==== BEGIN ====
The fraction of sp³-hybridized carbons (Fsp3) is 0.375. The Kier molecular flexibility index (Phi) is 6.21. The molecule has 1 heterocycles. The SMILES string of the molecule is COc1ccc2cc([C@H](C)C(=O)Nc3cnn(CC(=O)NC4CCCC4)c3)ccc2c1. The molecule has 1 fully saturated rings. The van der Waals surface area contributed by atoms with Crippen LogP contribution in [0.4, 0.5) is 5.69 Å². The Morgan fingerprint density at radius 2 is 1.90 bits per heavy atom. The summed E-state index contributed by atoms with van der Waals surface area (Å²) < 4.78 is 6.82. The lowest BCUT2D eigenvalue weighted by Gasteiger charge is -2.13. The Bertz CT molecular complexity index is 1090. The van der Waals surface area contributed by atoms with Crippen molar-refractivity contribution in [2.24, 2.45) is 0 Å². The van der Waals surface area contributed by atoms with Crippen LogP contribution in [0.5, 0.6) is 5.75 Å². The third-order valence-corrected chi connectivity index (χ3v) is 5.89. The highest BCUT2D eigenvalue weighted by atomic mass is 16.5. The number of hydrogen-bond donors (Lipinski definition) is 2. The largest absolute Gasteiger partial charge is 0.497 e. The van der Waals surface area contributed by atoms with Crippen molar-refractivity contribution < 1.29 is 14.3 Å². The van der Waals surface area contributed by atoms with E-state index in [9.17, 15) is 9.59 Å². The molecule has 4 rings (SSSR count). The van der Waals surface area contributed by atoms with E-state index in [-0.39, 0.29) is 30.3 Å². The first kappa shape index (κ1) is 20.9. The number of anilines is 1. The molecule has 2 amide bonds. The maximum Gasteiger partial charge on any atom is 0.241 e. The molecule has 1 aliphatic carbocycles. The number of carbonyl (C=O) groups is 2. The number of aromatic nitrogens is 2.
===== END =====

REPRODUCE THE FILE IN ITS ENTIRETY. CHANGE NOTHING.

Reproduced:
The fraction of sp³-hybridized carbons (Fsp3) is 0.375. The Kier molecular flexibility index (Phi) is 6.21. The molecule has 1 heterocycles. The SMILES string of the molecule is COc1ccc2cc([C@H](C)C(=O)Nc3cnn(CC(=O)NC4CCCC4)c3)ccc2c1. The molecule has 1 fully saturated rings. The van der Waals surface area contributed by atoms with Crippen LogP contribution in [0.4, 0.5) is 5.69 Å². The Morgan fingerprint density at radius 2 is 1.90 bits per heavy atom. The summed E-state index contributed by atoms with van der Waals surface area (Å²) < 4.78 is 6.82. The lowest BCUT2D eigenvalue weighted by Gasteiger charge is -2.13. The Bertz CT molecular complexity index is 1090. The van der Waals surface area contributed by atoms with Crippen molar-refractivity contribution in [2.24, 2.45) is 0 Å². The van der Waals surface area contributed by atoms with Crippen LogP contribution in [0.5, 0.6) is 5.75 Å². The third-order valence-corrected chi connectivity index (χ3v) is 5.89. The highest BCUT2D eigenvalue weighted by atomic mass is 16.5. The number of hydrogen-bond donors (Lipinski definition) is 2. The largest absolute Gasteiger partial charge is 0.497 e. The van der Waals surface area contributed by atoms with Crippen molar-refractivity contribution < 1.29 is 14.3 Å². The van der Waals surface area contributed by atoms with E-state index in [9.17, 15) is 9.59 Å². The molecule has 4 rings (SSSR count). The van der Waals surface area contributed by atoms with E-state index in [-0.39, 0.29) is 30.3 Å². The first kappa shape index (κ1) is 20.9. The number of anilines is 1. The molecule has 2 amide bonds. The maximum Gasteiger partial charge on any atom is 0.241 e. The molecule has 1 aliphatic carbocycles. The number of carbonyl (C=O) groups is 2. The number of aromatic nitrogens is 2.